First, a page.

Growing Up Smith

Smith Bhatnagar is a little Indian boy who moves to America with his family and falls in love with it immediately. It doesn’t necessarily fall in love with him back. It’s small town America circa 1979 and the neighbours aren’t super welcoming. The ones right across the street though are a real source of curiosity for him: Amy, the literal girl-next-door, is crush-worthy…too bad his family already has a wife lined up for him back home. Amy’s father (Jason Lee), quintessentially American, is also endlessly fascinating to him.

MV5BMjA2NzYzMDc1MF5BMl5BanBnXkFtZTgwNTA0MzgyNzE@._V1_SX1777_CR0,0,1777,754_AL_Smith is so named because it was the most American name his father could bestow. But as much as he and his teenage sister embrace their new lifestyle, their parents are more tepid. They’re chasing the American Dream but wish to protect their Indian culture as well. Furthermore, even as hard as they may try, they’re never getting things quite right. This is a real moment in time from an immigrant’s perspective, written by someone who knows the process, Anjul Nigam, Indian-born, who also plays Smith’s father.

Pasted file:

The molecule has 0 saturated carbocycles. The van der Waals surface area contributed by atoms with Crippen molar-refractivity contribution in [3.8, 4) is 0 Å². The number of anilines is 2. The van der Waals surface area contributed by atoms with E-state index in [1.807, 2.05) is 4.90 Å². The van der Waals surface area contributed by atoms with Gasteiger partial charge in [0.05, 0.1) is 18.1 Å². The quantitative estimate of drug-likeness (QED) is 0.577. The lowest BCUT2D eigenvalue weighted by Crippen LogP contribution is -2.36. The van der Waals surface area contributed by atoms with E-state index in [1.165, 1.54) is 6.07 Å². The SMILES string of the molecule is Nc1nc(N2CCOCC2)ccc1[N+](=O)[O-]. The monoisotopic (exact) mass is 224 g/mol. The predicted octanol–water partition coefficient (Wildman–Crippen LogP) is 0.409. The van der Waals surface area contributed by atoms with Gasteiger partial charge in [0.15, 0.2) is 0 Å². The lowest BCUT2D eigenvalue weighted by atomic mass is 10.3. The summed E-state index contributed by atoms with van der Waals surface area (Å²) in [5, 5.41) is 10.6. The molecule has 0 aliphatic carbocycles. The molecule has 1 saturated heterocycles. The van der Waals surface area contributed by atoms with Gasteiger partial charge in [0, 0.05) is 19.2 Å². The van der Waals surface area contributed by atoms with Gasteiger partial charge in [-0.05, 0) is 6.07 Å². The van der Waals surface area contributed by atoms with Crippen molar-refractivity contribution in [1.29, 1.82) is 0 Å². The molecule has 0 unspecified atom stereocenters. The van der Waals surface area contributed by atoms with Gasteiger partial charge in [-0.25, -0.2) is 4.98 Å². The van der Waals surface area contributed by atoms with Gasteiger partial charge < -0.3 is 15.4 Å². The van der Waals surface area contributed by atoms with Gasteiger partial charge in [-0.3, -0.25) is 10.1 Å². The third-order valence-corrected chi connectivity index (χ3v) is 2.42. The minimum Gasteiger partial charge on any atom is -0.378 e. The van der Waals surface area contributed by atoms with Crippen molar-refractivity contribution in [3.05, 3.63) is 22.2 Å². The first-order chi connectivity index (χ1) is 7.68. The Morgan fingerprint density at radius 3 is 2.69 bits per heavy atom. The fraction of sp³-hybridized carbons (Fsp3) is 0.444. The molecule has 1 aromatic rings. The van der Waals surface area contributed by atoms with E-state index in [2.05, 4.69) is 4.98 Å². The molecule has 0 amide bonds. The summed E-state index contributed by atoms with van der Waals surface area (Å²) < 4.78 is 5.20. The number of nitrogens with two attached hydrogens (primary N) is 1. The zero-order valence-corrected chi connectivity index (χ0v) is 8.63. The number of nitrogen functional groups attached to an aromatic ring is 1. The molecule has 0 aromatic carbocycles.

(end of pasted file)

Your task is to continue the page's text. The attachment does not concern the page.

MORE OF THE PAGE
Growing Up Smith is crowd-pleasing and wholesome. Roni Akurati is full of energy and zeal as the titular character. He’s immediately full of charm, with an irresistible smile and oodles of pluck. Good thing too: though the film doesn’t exactly get dark, Smith does face hardships as he pursues an authentic American childhood. There’s plenty of zany, fish out of water adventures, but some heart-felt moments of truth as well. It plays it safe though, sticking to rather obvious culture clash stuff. This is not a piercing, gritty look at the immigrant experience, rather something that’s been spit-shined with 70s nostalgia.

 

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